AR Insider Interviews is a series that profiles the biggest innovators in XR. Narratives are based on interviews with subjects, but opinions and analysis are that of AR Insider. See the rest of the series here.  

One of the biggest sources of value on the web (besides Google’s index) is the “identity layer” that Facebook created. As immersive computing evolves, the question is how that identity layer will materialize. Who will be the Facebook of AR and VR identity (perhaps Facebook?).

Just as identity on the web is tied to usernames, profile pics, self-expression and other forms of likeness (think: Bitmoji), identity in AR and VR could be more three dimensional. That’s already seen in things like Oculus’ avatar engine, Altspace and even non-VR experiences like Fortnite.

“Expression and identity are factors that are critical to what makes a 3D virtual experience different from, say, an old paper metaphor like chat rooms, Skype or even arguably Discord,” Aura advisor Oscar Clark told AR Insider in an interview, alongside co-founder and CEO Alex Grona.

Avatar as a Service

Aura is a product of Atom Universe, a cross-platform virtual world for social interaction, creative expression and virtual events. To onboard new users, it developed an easy way to create a personalized avatar using one’s smartphone to 3D scan their face (see video below).

While it continues to develop and support Atom Universe on PlayStation, Steam and other platforms, it’s also spinning off its avatar engine for other 3D experiences — everything from online poker to eSports to social spaces. This parallel track makes it a sort of “avatar as a service.”

The idea is that 3D interactive experience publishers can use Aura for avatar creation during the process of onboarding new users. In the spirit of SaaS, it can do the heavy lifting for personalizing avatars while partners worry about building whatever interactive experience they’re building.

“Everyone is trying to create avatar systems. We can do that for them, make it easy and provide a pool of existing avatars from people who have already signed up,” said Clark. “On top of that, we can provide a retail platform they can leverage and generate revenue from the avatar system.”

A virtual concert on PlayStation with photorealistic avatars made with AURA from 3d scans of real people

Built-In Audience

As Clark hints above, Aura offers a built-in audience to accelerate partners’ network effect. Because it operates across platforms and is interoperable between 3D experiences, it can lessen onboarding friction for existing users to join a new game. They already have an avatar created.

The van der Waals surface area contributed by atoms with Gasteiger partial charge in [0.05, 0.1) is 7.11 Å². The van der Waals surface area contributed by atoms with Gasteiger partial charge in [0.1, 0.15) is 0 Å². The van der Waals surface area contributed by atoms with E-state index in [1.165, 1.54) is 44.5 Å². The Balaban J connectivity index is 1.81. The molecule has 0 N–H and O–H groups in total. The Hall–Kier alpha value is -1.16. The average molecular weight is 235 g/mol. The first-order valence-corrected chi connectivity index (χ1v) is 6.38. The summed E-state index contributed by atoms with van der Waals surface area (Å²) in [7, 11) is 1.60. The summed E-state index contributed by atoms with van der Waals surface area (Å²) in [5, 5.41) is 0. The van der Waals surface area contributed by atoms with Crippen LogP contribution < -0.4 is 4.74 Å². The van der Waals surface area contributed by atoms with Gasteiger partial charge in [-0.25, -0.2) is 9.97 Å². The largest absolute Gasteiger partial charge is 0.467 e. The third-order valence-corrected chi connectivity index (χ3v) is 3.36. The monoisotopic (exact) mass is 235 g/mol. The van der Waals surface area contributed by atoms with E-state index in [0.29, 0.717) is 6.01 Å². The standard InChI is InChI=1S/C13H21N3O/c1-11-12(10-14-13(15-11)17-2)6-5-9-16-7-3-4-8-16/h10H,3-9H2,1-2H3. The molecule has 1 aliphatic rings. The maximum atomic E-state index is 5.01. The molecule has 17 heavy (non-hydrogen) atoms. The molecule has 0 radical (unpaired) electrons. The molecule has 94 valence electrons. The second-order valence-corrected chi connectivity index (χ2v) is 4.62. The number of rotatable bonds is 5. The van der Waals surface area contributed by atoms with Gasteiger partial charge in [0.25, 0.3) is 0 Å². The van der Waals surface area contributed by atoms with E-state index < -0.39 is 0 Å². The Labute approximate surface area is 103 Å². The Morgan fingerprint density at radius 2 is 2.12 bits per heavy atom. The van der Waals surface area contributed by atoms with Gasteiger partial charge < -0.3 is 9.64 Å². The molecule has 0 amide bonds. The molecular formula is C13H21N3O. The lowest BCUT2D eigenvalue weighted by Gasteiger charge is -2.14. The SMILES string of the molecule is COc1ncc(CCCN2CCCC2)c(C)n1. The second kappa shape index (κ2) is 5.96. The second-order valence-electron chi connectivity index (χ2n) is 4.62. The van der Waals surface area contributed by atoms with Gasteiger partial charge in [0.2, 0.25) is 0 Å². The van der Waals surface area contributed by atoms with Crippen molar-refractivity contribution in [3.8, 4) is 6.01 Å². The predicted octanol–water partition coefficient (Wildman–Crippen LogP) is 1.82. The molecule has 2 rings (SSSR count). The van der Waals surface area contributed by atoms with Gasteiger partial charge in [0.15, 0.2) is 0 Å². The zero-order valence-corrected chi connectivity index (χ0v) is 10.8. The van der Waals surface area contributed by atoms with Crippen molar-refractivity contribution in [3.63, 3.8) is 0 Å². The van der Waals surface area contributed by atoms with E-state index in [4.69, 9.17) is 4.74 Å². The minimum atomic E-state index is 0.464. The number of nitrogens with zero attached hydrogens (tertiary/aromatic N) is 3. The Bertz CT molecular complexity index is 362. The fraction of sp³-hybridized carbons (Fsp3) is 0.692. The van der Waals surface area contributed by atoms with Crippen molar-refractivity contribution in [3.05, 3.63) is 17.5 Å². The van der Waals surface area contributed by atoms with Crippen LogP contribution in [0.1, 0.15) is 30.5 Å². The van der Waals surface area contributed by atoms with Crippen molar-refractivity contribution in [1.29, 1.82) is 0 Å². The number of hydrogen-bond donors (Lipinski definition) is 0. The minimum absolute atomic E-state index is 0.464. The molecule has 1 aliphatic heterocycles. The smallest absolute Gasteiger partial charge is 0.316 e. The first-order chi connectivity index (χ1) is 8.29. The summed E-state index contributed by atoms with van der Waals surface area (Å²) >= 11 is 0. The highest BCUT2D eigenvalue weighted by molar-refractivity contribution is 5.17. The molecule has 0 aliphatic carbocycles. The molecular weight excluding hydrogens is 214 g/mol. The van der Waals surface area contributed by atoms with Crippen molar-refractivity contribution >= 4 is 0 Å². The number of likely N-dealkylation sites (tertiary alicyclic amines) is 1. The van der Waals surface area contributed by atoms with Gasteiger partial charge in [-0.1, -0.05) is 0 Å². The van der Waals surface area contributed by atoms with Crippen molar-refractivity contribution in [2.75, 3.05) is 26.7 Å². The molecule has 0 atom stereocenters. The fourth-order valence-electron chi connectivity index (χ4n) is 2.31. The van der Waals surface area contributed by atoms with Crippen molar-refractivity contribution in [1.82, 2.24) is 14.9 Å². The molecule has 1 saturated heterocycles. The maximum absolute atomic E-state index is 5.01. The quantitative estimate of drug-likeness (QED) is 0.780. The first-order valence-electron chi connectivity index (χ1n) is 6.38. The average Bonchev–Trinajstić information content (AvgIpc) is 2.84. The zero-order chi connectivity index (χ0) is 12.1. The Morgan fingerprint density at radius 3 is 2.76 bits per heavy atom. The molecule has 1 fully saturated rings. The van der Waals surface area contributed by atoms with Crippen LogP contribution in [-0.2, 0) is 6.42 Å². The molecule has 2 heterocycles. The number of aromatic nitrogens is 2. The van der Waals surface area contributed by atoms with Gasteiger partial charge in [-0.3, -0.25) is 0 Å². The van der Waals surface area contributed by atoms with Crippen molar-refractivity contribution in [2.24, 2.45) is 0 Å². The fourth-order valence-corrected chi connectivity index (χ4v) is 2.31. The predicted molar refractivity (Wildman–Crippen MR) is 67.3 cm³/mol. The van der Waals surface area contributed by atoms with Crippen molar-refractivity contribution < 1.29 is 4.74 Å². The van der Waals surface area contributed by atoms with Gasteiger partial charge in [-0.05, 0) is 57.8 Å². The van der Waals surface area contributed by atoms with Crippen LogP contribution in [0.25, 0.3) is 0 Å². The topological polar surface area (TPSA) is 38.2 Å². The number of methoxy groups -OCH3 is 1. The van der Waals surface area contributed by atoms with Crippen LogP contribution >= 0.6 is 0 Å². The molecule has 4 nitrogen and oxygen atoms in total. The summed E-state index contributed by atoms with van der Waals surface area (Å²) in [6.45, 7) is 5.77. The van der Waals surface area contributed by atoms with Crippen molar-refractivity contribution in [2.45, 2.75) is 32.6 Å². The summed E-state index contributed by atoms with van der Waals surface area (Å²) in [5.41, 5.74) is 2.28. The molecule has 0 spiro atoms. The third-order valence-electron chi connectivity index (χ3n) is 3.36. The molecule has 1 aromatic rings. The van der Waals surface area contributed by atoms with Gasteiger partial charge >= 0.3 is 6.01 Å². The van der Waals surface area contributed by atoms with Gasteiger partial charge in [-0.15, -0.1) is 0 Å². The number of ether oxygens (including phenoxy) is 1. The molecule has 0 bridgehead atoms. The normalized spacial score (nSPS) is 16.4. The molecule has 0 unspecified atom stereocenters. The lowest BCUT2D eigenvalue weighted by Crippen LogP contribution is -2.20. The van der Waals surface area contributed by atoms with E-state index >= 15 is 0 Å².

That makes it attractive for 3D experience publishers in that it lowers barriers to attract and onboard new users. But it’s also attractive for those users because they can have a baseline avatar that’s like a passport that they can take with them across 3D experiences.

Of course, there will be some personalization from one experience to the next. Clark admits there’s lots of stylistic variance, and that Aura doesn’t want to strip out a given game’s uniqueness nor be a lowest common denominator. It’s more about providing a baseline likeness.

“I could say, I want to be a wizard in a fantasy game, therefore I want to have a long flowing beard and a curly mustache,” he said. “However in a football game, I maybe want to get rid of the beard and maybe be a bit less chunky but I want you to still recognize that it’s me.”

Step Function

As for the business model, Aura has several possible tracks to maximize its addressable market. That can include licensing its technology, or a revenue share for in-game purchases for Avatar accouterments, a la Fortnite. That transactional functionality is even baked into its engine.

It’s also worth noting that the company’s biggest competition is the homegrown avatar systems used in various games or networks. The 800-pound gorilla in that respect is likely Oculus’ own avatar system referenced above. And Facebook continues to do lots of avatar research.

But Aura’s edge is its singular focus and scale from cross-platform orientation. It hopes it can reach network effect faster through a step function of new partners and networks it establishes one by one. As it does that, its growth could self propel, a la network-driven flywheel effect.

“We’ve looked at the business model and conceptual principle, and we think specializing in Avatars puts us in an interesting position,” said Clark. “Users can be recognized across multiple experiences: If we can pull that off, we have something exciting that consumers will actually like.”

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Disclosure: AR Insider has no financial stake in the companies mentioned in this post, nor received payment for its production. Disclosure and ethics policy can be seen here.